SSE/EFI Working Paper Series in Economics and Finance
Costs and Quality of Life in Multiple Sclerosis A Cross-Sectional Study in the USA
(), Jenny Berg
(), Debbie Atherley, Olympia Hadjimichael and Bengt Jönsson
Treatment of multiple sclerosis (MS) has
changed substantially during the past decade, as new biological
disease-modifying treatments have been introduced in a field where only
symptomatic pharmacological treatment had been available. The new
treatments come at a high cost, between $ 8-12,000 per patient and year.
Consequently, it must be expected that the part of total costs represented
by drugs has increased, from essentially a very minor part in the nineties
(2-5%) to a much larger proportion. However, no studies investigating this
development from a societal perspective have so far been published.
The objective of this study was to investigate the current
cost structure in MS and the effect of disease severity on costs and
quality of life (utility) for patients treated with the new disease
modifying drugs (DMDs) in the US.
The study follows closely
the methodology used in three previous observational studies in Sweden, the
United Kingdom and Germany. It is a descriptive bottom-up prevalence-based
cost of illness study. The analysis was performed from the societal
perspective and did not investigate costs for different payers. Costs were
calculated as mean annual cost per patient in the sample, and mean costs
for patients using a given resource. All unit costs are for 2004, or were
inflated to 2004 using the CPI.
Demographic variables, information on
disease severity and disease activity, resource utilization and utility
were collected directly from a sub-sample of ~24,000 patients taking part
in a regular follow-up since up to 8 years, the North American Committee on
Multiple Sclerosis (NARCOMS) Patient Registry. A questionnaire was mailed
to a 4,000 randomly selected sample and the target answer rate was 50%.
1,989 (49.7%) of patients contacted returned the questionnaire,
but 80 of them were returned empty and had to be excluded. This left a
sample of 1,909 (47.7%) for analysis. The mean age of the sample was 49
years and three quarters were women. Their age at first symptoms was 30
years, and time since diagnosis was 13 years.
10.5% of patients had
primary progressive, 47.6% relapsing-remitting and 33.3% secondary
progressive disease. Less than 1% of patients did not answer the question,
but 7.6% were unsure. 28.8% of patients indicated to have experienced a
relapse during the past 3 months. 34.8% had mild, 42.7% had moderate and
22.1% had severe disease. Slightly less than one third (31.4%) was in early
retirement due to MS.
Total costs are estimated at $ 47,215 per patient
and year. The largest proportions of costs are indirect costs ($ 17,581 or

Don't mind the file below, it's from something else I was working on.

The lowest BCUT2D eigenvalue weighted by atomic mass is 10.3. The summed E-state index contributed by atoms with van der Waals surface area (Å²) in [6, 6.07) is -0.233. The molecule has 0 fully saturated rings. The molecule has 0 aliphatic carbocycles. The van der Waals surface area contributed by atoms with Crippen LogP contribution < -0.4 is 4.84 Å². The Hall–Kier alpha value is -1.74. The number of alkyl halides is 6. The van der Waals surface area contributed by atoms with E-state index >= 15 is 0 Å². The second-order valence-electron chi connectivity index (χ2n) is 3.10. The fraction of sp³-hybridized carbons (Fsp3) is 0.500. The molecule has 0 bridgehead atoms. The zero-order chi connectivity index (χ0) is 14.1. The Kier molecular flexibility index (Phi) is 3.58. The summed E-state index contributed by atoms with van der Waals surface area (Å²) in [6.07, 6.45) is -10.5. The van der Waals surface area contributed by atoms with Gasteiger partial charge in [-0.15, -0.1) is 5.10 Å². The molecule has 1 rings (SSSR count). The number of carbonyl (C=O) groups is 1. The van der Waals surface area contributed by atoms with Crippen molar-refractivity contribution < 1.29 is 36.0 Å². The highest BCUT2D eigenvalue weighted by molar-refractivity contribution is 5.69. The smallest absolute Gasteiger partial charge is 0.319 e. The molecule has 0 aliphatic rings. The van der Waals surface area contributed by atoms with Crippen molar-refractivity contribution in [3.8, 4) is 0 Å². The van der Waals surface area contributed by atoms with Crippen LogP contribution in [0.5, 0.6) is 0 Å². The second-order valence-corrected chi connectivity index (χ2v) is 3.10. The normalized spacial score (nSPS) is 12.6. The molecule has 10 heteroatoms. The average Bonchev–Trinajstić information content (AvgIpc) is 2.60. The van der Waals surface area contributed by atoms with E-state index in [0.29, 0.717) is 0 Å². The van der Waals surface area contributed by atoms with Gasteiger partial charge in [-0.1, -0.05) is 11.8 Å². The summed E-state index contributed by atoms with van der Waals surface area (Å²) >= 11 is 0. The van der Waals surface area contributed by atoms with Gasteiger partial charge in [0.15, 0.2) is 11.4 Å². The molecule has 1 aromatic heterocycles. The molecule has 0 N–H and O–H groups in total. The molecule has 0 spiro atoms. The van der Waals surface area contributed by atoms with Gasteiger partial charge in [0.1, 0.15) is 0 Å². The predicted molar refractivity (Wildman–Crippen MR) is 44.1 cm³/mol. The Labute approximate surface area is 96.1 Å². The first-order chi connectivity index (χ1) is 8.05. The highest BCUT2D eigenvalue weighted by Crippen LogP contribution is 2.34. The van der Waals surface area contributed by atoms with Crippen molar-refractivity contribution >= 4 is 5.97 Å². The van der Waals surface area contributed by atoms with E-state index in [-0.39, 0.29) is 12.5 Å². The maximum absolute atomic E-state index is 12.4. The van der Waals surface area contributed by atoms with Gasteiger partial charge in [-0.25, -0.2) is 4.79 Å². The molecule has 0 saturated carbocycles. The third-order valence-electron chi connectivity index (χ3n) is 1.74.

37.2%) and drugs ($ 18,628 or 39.5%). Of the latter, disease modifying
drugs accounted for 86% of total drug cost and 34% of total costs ($
16,050), while OTC medication amounted to $ 122. Informal care represented
9.8% ($ 4614) and services and investments, which were to a large extent
paid for by patients themselves, amounted to $ 2707 per patient (5.7%).
Using the new (unpublished) US health status system, the mean utility in
the sample was 0.698, with women having higher utility than men (0.709
versus 0.667). Patients who had experienced a relapse in the past 3 months
had a utility of 0.648, compared to 0.742 for those who did not.
absence of published gender and age specific population values in the US,
the UK tariff has been used to estimate the age and gender specific utility
loss of MS patients compared to the normal population. The loss of
quality-adjusted life years (QALYs) was estimated at 0.255 QALY/patient.
Using a willingness to pay for a QALY of $ 60000, intangible costs were
estimated at $ 15,315.
Costs increased and utility decreased with
decreasing functional capacity. Patients with mild disease had a cost of $
32,297 and a utility of 0.824; figures for patients with moderate MS were $
50,293 and 0.679, and for patients with severe MS $ 64,492 and 0.533. The
proportion of bed-ridden patients in the sample (EDSS 8.0 or more) was
small compared to the expected prevalence. When the proportion was
increased to 4%, costs for patients in the severe group increased slightly
to $ 65,173 and utility decreased to 0.479. Thus, it appears that the
effect of very severe disease is more pronounced on patients’ quality of
life than on costs.
The objective of this study was to
investigate the overall costs for patients treated with the new MS
therapies, and cost distribution among different resources after the
introduction of the new MS treatments. In view of the high cost of these
treatments, our results are not surprising, with MS drugs representing 34%
of total costs. When the use of disease modifying drugs is adjusted to the
estimated national average (52%), the share of costs represented by these
drugs is 21%.
The findings are consistent with previous studies into
the cost of MS: costs and utilities are significantly correlated with
functional capacity (EDSS).
This study does not investigate the value
of the investment in these treatments. Rather it provides the necessary
input into a disease model where costs and utility are linked to disease
progression, without treatment, or with different treatments.
Keywords: Costs; Quality of Life; Multiple Sclerosis; (follow links to similar papers)
JEL-Codes: I10; I12; (follow links to similar papers)
76 pages, March 31, 2005
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